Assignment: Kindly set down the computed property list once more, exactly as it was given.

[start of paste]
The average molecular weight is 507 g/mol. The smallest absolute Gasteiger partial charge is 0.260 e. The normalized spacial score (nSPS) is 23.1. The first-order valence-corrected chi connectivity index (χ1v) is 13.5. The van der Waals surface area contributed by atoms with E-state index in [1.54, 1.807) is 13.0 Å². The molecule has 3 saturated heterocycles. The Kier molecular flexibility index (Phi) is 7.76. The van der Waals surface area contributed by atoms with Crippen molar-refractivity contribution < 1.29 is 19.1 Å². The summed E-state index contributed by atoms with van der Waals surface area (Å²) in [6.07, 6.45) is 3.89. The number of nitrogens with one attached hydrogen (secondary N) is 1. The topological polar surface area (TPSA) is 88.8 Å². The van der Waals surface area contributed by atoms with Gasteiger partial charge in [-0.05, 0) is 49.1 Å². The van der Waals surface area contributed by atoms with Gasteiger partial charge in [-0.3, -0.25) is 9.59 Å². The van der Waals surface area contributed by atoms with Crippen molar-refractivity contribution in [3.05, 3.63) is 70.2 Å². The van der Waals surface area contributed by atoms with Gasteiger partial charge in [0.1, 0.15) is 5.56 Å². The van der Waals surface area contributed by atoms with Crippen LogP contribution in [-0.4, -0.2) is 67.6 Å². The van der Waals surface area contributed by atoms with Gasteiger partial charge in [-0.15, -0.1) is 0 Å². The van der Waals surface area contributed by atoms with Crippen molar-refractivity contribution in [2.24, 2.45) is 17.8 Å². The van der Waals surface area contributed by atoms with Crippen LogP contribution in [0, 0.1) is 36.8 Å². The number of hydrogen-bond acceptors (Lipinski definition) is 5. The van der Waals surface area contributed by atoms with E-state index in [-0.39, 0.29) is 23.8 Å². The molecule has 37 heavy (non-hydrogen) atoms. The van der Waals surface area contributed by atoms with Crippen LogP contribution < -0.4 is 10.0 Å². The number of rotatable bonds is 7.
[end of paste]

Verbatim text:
The average molecular weight is 507 g/mol. The smallest absolute Gasteiger partial charge is 0.260 e. The normalized spacial score (nSPS) is 23.1. The first-order valence-corrected chi connectivity index (χ1v) is 13.5. The van der Waals surface area contributed by atoms with E-state index in [1.54, 1.807) is 13.0 Å². The molecule has 3 saturated heterocycles. The Kier molecular flexibility index (Phi) is 7.76. The van der Waals surface area contributed by atoms with Crippen molar-refractivity contribution < 1.29 is 19.1 Å². The summed E-state index contributed by atoms with van der Waals surface area (Å²) in [6.07, 6.45) is 3.89. The number of nitrogens with one attached hydrogen (secondary N) is 1. The topological polar surface area (TPSA) is 88.8 Å². The van der Waals surface area contributed by atoms with Gasteiger partial charge in [-0.05, 0) is 49.1 Å². The van der Waals surface area contributed by atoms with Gasteiger partial charge in [-0.3, -0.25) is 9.59 Å². The van der Waals surface area contributed by atoms with Crippen molar-refractivity contribution in [3.05, 3.63) is 70.2 Å². The van der Waals surface area contributed by atoms with Gasteiger partial charge in [0.1, 0.15) is 5.56 Å². The van der Waals surface area contributed by atoms with Crippen LogP contribution in [-0.4, -0.2) is 67.6 Å². The van der Waals surface area contributed by atoms with Gasteiger partial charge in [-0.15, -0.1) is 0 Å². The van der Waals surface area contributed by atoms with Crippen molar-refractivity contribution in [2.24, 2.45) is 17.8 Å². The van der Waals surface area contributed by atoms with Crippen LogP contribution in [0, 0.1) is 36.8 Å². The number of hydrogen-bond acceptors (Lipinski definition) is 5. The van der Waals surface area contributed by atoms with E-state index in [-0.39, 0.29) is 23.8 Å². The molecule has 37 heavy (non-hydrogen) atoms. The van der Waals surface area contributed by atoms with Crippen LogP contribution < -0.4 is 10.0 Å². The number of rotatable bonds is 7.